Continuing Care Reporting System
The Canadian Institute for Health Information CIHI) developed the Continuing Care Reporting System to enhance the collection of standardized facility-based long-term care and complex continuing care information for national comparative reporting. The Continuing Care Reporting System contains demographic, administrative, clinical and resource utilization information on individuals receiving continuing care services in hospitals or in long-term care homes in Canada. Participating organizations also provide information on facility characteristics to support comparative reporting.
The clinical data are collected using an internationally accepted standard, the Resident Assessment Instrument Minimum Data Set Version 2.0 (RAI-MDS 2.0). Each resident in a long-term care home is assessed at admission and every three months or whenever they experience a significant change in health status. The RAI-MDS 2.0 assessment includes patient-level measures of function, mental and physical health, social support and service use. It was modified by the Canadian Institute of Health Information with permission for Canadian use. All long-term care homes in Ontario have submitted data to them on a quarterly basis since 2009.
Parts of these online indicators are based on data and information compiled and provided by the Canadian Institute for Health Information (CIHI). However, the analyses, conclusions, opinions and statements expressed herein are those of the author, and not necessarily those of CIHI.
Client Profile Database (CPRO) – Ministry of Health and Long-Term Care
The CPRO contains long-term care home application information at the patient level. The database includes three broad types of information: patient characteristics and location at application, long-term care home choices, and milestone (date) events throughout the long-term care home placement process. CPRO receives patient-level data from each Community Care Access Centre on a monthly basis to support bed utilization monitoring, performance management and long-term care accountability planning. Data from CPRO are housed by the Ministry of Health and Long-Term Care.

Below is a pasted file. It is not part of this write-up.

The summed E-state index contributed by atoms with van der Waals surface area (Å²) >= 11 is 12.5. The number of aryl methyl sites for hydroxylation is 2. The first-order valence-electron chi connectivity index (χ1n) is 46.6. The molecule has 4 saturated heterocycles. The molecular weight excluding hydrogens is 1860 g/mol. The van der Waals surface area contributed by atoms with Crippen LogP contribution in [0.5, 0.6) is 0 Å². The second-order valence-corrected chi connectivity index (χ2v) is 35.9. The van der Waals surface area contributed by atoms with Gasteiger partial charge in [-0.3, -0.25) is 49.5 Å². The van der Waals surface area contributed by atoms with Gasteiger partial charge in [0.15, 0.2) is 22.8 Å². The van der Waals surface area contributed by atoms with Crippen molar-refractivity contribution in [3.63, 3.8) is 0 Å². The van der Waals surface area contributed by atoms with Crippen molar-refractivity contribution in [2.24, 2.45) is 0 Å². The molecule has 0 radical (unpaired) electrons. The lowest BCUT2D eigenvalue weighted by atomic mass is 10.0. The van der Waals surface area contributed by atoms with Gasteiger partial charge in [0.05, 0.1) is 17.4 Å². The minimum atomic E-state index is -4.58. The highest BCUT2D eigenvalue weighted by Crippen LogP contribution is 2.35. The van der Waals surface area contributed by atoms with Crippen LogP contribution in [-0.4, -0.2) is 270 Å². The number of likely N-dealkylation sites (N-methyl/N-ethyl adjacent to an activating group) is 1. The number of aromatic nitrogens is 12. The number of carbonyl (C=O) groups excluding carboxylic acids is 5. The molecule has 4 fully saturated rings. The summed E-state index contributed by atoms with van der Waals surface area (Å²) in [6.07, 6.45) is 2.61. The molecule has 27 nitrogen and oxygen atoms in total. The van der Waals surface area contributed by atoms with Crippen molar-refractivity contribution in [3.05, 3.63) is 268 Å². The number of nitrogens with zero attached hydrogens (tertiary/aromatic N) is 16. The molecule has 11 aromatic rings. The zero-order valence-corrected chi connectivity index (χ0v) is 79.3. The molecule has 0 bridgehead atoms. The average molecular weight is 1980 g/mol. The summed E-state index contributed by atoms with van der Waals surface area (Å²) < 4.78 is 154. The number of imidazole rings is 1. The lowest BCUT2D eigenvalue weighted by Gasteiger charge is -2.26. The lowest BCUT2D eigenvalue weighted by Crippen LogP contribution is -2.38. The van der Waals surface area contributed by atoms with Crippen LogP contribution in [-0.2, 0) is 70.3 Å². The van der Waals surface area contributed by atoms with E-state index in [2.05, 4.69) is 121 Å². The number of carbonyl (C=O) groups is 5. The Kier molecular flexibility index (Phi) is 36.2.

When interpreting and comparing the results of quality indicators in different populations, regions or over time, it is important to account for the underlying differences in the populations being compared. We call this “risk adjustment” and it allows us to make a fair comparison across groups and to distinguish variation that is due to differences in practice. Results can be adjusted to account for differences in the age, sex, or other characteristics of people within a certain population.
Early generations of quality indicators for the Resident Assessment Instrument – Minimum Data Set (RAI-MDS) were developed in the United States and focused primarily on prevalence indicators with basic or no risk adjustment. However, over time, statistical methodologies in risk adjustment were developed to modify a long-term care home’s raw quality indicator score by accounting for multiple differences in resident populations across facilities. Results are adjusted relative to a standard reference population. The risk adjustment factors include facility and resident characteristics, such as age and health status.
If you have a question about reporting on the performance of Ontario’s long-term care homes, please email us at email@example.com